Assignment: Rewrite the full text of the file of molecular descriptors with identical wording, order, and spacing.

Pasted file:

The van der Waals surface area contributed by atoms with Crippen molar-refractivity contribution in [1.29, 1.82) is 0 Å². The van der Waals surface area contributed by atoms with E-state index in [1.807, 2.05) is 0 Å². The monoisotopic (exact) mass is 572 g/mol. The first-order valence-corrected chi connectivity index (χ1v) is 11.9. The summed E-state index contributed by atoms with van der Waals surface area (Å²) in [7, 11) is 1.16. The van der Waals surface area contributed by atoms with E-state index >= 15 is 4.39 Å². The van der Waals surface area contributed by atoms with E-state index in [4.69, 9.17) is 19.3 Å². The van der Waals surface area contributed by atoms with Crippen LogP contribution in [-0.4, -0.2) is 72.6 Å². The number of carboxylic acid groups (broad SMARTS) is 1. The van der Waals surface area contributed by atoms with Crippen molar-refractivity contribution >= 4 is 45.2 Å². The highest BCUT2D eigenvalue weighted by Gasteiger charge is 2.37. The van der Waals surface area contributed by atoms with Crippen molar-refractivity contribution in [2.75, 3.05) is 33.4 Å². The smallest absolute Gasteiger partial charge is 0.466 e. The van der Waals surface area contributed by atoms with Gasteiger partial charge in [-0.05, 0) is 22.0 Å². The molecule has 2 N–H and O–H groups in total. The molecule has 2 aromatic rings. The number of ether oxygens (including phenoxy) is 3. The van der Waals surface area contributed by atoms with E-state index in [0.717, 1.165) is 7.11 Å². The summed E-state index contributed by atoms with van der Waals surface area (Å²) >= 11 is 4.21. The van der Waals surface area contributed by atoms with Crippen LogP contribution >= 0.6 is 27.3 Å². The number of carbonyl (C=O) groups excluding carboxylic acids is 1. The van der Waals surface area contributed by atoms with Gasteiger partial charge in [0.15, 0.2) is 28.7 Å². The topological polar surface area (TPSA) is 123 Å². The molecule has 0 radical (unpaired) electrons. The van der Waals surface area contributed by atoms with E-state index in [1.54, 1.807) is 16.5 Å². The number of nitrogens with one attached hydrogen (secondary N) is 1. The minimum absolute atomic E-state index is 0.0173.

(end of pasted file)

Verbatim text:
The van der Waals surface area contributed by atoms with Crippen molar-refractivity contribution in [1.29, 1.82) is 0 Å². The van der Waals surface area contributed by atoms with E-state index in [1.807, 2.05) is 0 Å². The monoisotopic (exact) mass is 572 g/mol. The first-order valence-corrected chi connectivity index (χ1v) is 11.9. The summed E-state index contributed by atoms with van der Waals surface area (Å²) in [7, 11) is 1.16. The van der Waals surface area contributed by atoms with E-state index >= 15 is 4.39 Å². The van der Waals surface area contributed by atoms with E-state index in [4.69, 9.17) is 19.3 Å². The van der Waals surface area contributed by atoms with Crippen LogP contribution in [-0.4, -0.2) is 72.6 Å². The number of carboxylic acid groups (broad SMARTS) is 1. The van der Waals surface area contributed by atoms with Crippen molar-refractivity contribution >= 4 is 45.2 Å². The highest BCUT2D eigenvalue weighted by Gasteiger charge is 2.37. The van der Waals surface area contributed by atoms with Crippen molar-refractivity contribution in [2.75, 3.05) is 33.4 Å². The smallest absolute Gasteiger partial charge is 0.466 e. The van der Waals surface area contributed by atoms with Gasteiger partial charge in [-0.05, 0) is 22.0 Å². The molecule has 2 N–H and O–H groups in total. The molecule has 2 aromatic rings. The number of ether oxygens (including phenoxy) is 3. The van der Waals surface area contributed by atoms with E-state index in [0.717, 1.165) is 7.11 Å². The summed E-state index contributed by atoms with van der Waals surface area (Å²) >= 11 is 4.21. The van der Waals surface area contributed by atoms with Crippen LogP contribution >= 0.6 is 27.3 Å². The number of carbonyl (C=O) groups excluding carboxylic acids is 1. The van der Waals surface area contributed by atoms with Gasteiger partial charge in [0.15, 0.2) is 28.7 Å². The topological polar surface area (TPSA) is 123 Å². The molecule has 0 radical (unpaired) electrons. The van der Waals surface area contributed by atoms with E-state index in [1.54, 1.807) is 16.5 Å². The number of nitrogens with one attached hydrogen (secondary N) is 1. The minimum absolute atomic E-state index is 0.0173.